Wednesday, 11 May 2011

3 Simple Steps to Help You Manage Toddler Tantrums

Toddler tantrums are a normal part of growing up. However, they can cause both you and your little one a great deal of stress. Have you ever wondered what the best ways of managing toddler tantrums are? The tips and tricks in the paragraphs that follow are designed to provide relief from these stressful events in ways that will help both you and your toddler get rid of your frustrations.

Viewing the Behaviour Appropriately

For obvious reasons, tantrums are not an event that parents enjoy. This is even more true if they take place in public, such as at the grocery store. When your toddler is kicking and screaming, it can seem that such things never happen to anyone else. However, take heart in the fact that this is something all parents must deal with at one time or another and they are also a pattern of development that your child will eventually outgrow. Just keeping these two things in mind can help you cope in the middle of a tantrum.

Understanding Childhood Tantrums

Understanding why these tantrums occur can also help you see things through the eyes of your toddler. It is important to remember that toddlers have a limited ability to reason. They are still learning important life skills such as patience and a concept of time. Additionally, toddlers are increasing their awareness of themselves as a separate person and they are constantly exploring their need for more independence. At times, this behaviour comes through in angry outbursts of emotion, sending you both on a downward spiral. Take a few moments to remember these things about your child and you are likely to feel better about the whole situation.

Keeping Your Cool

Allow yourself and your child plenty of personal space while a tantrum is occurring and in the moments that follow. Your child is not likely to respond to reason in the midst of a tantrum, and many times he may not even be willing to accept a loving embrace from you. This is completely normal and he will return to his loving self once his emotions have simmered down. If he will allow you to be close to him, get down to eye level and give him a gentle hug. This lets him know he is loved, even if his behaviour at the moment is less than ideal. If you are at home or in another safe environment, it may also be good for you to step into another room for a few minutes to unwind and cool off if your toddler's behaviour has caused you to become angry. This won't be possible if you are in public, but it is a good option in other locations. In a public situation, try to finish your chores as quickly as possible while remaining calm. As a general rule, the more you try to force your child to calm down, the more likely he is to become even more upset. It's best to let the situation unravel and come to an end on its own, if at all possible.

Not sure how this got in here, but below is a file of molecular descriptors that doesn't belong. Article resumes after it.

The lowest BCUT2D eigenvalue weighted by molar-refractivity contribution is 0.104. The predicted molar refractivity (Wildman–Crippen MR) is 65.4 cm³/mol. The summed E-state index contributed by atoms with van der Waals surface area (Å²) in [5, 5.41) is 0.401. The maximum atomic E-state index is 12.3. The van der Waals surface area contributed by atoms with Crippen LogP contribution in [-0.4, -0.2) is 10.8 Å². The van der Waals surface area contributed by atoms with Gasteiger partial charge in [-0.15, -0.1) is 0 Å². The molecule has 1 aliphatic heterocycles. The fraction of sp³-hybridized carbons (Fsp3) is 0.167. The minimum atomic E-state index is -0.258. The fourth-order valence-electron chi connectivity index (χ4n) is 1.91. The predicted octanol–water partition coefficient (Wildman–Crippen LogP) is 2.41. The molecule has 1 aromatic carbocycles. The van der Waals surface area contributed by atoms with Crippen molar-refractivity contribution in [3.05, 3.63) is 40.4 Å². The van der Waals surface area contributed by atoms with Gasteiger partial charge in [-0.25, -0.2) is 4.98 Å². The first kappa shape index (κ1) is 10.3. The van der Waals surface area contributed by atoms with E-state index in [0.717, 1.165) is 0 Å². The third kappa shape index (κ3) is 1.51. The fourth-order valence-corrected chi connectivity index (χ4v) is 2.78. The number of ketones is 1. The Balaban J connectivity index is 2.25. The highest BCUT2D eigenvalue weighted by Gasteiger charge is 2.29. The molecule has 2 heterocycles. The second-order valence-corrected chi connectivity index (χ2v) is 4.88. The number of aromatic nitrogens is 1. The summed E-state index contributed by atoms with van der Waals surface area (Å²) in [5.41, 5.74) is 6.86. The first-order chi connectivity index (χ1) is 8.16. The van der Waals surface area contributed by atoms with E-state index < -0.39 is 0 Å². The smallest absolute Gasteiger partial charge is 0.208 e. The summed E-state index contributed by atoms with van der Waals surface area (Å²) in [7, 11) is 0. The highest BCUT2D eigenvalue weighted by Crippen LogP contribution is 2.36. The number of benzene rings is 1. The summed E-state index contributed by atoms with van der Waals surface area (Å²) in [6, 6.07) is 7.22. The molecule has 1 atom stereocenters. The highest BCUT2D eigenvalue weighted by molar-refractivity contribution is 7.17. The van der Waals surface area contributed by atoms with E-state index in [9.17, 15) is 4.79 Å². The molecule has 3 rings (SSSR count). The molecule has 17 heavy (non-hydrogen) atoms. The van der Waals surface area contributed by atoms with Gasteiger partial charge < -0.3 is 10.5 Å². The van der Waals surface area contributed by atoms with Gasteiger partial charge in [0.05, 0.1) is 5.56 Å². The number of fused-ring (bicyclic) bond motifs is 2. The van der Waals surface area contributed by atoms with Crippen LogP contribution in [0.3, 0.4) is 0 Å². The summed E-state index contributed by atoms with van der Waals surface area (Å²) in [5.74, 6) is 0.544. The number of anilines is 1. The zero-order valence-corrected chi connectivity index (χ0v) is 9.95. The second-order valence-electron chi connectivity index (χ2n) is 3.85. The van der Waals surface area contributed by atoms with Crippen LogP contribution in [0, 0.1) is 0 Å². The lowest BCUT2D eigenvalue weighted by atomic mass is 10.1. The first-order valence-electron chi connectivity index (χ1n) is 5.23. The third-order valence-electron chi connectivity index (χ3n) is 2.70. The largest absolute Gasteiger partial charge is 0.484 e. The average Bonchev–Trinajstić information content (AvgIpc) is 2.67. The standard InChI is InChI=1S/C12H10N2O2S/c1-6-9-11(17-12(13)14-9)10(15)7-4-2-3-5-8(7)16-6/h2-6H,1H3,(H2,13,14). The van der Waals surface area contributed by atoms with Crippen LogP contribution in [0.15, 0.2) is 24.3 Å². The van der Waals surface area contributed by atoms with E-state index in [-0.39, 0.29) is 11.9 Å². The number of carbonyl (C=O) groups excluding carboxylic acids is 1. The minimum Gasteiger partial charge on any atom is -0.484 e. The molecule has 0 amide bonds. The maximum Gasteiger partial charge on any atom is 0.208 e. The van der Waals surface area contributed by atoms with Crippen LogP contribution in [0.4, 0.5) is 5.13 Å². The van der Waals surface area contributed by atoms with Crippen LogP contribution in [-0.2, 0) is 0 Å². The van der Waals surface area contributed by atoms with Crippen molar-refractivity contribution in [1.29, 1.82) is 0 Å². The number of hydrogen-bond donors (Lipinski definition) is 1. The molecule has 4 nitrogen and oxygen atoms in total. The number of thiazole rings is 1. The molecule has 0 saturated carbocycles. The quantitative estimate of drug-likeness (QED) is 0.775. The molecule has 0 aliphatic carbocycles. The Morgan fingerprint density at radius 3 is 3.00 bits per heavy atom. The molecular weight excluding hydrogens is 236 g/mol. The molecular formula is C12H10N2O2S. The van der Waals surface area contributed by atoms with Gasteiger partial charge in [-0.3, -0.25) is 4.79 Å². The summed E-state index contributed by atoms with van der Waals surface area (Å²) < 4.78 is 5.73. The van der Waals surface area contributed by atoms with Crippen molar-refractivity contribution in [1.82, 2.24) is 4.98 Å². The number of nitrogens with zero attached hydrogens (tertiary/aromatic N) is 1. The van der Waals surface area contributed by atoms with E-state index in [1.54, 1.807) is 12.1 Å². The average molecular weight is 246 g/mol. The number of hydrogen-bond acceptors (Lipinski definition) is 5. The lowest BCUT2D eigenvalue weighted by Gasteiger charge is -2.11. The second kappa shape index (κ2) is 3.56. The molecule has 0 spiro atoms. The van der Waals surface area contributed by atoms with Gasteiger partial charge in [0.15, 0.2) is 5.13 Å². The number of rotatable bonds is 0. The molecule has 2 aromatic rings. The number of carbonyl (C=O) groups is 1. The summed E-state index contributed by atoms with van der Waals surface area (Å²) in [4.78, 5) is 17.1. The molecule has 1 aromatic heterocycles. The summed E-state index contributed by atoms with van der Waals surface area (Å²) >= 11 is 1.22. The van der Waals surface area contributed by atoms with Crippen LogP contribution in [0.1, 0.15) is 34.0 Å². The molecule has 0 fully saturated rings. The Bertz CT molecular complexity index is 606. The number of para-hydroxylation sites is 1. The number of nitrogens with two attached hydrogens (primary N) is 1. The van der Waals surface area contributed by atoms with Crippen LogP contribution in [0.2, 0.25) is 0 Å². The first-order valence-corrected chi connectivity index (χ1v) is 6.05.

Remember that childhood tantrums are a sign that your toddler is developing normally and searching for his own independence. Keep in mind that while they are embarrassing and frustrating, these emotional outbursts are normal and will pass with time. Try not to belittle yourself when you do become angry in response to your child's behaviour, as this is also a normal response. Tantrums that occur while you are tired, sick or caring for another child can be even more difficult to deal with. Ask friends who have been through similar situations for toddler tantrums advice. Don't be afraid to ask a friend or relative for help if you feel the need to step away from the situation for a moment. Remembering that you are only human as well can help you deal emotionally with the frustration until the tantrum passes. Soon you will look back at your child's toddler years and realise that they went by very quickly, so use these opportunities to bond with your child and allow your relationship to further deepen.

This post was written by Mums Mall as a guest post for Me, The Man & The Baby